Beyoğlu Municipality opens new arts season with Ahmet Güneştekin show

Beyoğlu Municipality opens new arts season with Ahmet Güneştekin show

Beyoğlu Municipality opens new arts season with Ahmet Güneştekin show Istanbul’s Beyoğlu Municipality opened its new culture and art season on Oct. 11 with an exhibition by Turkish painter Ahmet Güneştekin. 

The works in the exhibition, titled “The Poetics of Mythology,” focus on various mythological and cultural concepts, including the figures of Phoenix, Shamaran, Achilles, and Troy. 

“If you look at my paintings closely, you can differentiate an unconventional way in which these figures refer to notions of humanity. They stem from the ancient tales of civilizations established in Anatolia, Greece and Mesopotamia. But they also represent the configuration of my dreams, my imaginations,” Güneştekin said about the show. 

“I imagine them in a different basis than they have been. For me they are not stories of the past but stories of the present. They have an actuality,” he added.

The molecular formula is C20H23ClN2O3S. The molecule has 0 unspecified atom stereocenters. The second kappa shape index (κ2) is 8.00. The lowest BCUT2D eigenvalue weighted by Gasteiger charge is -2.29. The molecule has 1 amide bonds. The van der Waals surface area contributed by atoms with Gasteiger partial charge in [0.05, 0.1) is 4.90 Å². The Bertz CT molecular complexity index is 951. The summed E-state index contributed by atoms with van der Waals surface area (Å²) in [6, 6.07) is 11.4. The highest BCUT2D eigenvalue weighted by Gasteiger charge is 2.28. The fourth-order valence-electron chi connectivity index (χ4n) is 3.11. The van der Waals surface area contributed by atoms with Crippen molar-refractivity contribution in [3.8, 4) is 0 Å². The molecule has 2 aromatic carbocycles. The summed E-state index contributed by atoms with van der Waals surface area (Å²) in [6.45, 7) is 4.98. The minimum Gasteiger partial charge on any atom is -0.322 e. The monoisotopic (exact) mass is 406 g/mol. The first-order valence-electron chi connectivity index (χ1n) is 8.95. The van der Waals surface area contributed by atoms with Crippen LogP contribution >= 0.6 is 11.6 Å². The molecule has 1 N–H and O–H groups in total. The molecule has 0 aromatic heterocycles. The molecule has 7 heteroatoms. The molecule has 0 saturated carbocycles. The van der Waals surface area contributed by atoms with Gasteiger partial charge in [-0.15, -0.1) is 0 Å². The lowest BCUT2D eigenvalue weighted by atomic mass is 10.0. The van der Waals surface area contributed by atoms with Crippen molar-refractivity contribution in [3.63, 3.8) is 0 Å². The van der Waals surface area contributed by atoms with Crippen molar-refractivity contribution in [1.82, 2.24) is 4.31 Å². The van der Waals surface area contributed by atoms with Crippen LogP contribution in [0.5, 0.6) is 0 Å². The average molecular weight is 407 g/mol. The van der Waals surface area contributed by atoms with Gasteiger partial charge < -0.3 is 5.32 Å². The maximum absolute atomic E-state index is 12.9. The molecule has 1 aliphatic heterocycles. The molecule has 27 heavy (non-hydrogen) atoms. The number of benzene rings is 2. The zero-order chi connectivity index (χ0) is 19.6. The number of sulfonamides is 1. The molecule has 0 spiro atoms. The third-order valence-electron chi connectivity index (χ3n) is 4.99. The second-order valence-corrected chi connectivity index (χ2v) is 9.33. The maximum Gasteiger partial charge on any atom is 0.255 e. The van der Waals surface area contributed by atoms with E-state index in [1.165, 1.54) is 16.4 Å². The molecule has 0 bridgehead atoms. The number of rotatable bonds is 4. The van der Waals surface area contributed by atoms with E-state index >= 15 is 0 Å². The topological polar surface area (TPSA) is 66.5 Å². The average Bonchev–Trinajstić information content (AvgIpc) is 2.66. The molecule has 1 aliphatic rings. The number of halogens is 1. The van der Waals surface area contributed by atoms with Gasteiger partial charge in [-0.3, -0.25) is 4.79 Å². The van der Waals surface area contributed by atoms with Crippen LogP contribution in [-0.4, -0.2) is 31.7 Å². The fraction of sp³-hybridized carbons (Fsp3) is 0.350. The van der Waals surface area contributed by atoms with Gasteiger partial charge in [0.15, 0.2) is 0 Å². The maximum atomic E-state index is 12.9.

Mythology is the raw material of every art and the only soil in which artistic creations can grow and flourish, Güneştekin stated.

“Only within the limits of that world is it possible to have a well-defined and stable image by which it is possible to reflect the eternal concepts such as ethics, justice, and aesthetics,” he said.  

“The myth can justify and legitimate historically determined social configurations. It is the definition of the tradition. I can agree with this, but I also need to take it a step further,” he added.

“Myth has a purely practical function, but it can only exist transforming itself. Myth codifies thought and reinforces mores. The also maintain cultural continuity by linking past events to the supernatural. They are not only tales told by means of allegory or figurative art. They are still relevant in the present,” Güneştekin said. 

“That is why they provide me every with means to produce works based on cultural history, social gender, and collective memory. In ‘The Poetics of Mythology,’ art works from the ‘Kostantiniyye Series’ represent the denial of previous cultures and names of the city of Istanbul. These works merge the traces left in collective memory by emphasizing that the past is a story constructed in the present. By doing so, it takes into account basic elements of mythological thinking,” he added.

“The Poetics of Mythology” exhibition can be visited at the Beyoğlu Municipality exhibition hall through Nov. 26.

A number of Güneştekin’s new works will also be displayed by the Marlborough Gallery in the coming days at Contemporary Istanbul, while there are also plans for a solo show in New York in January next year.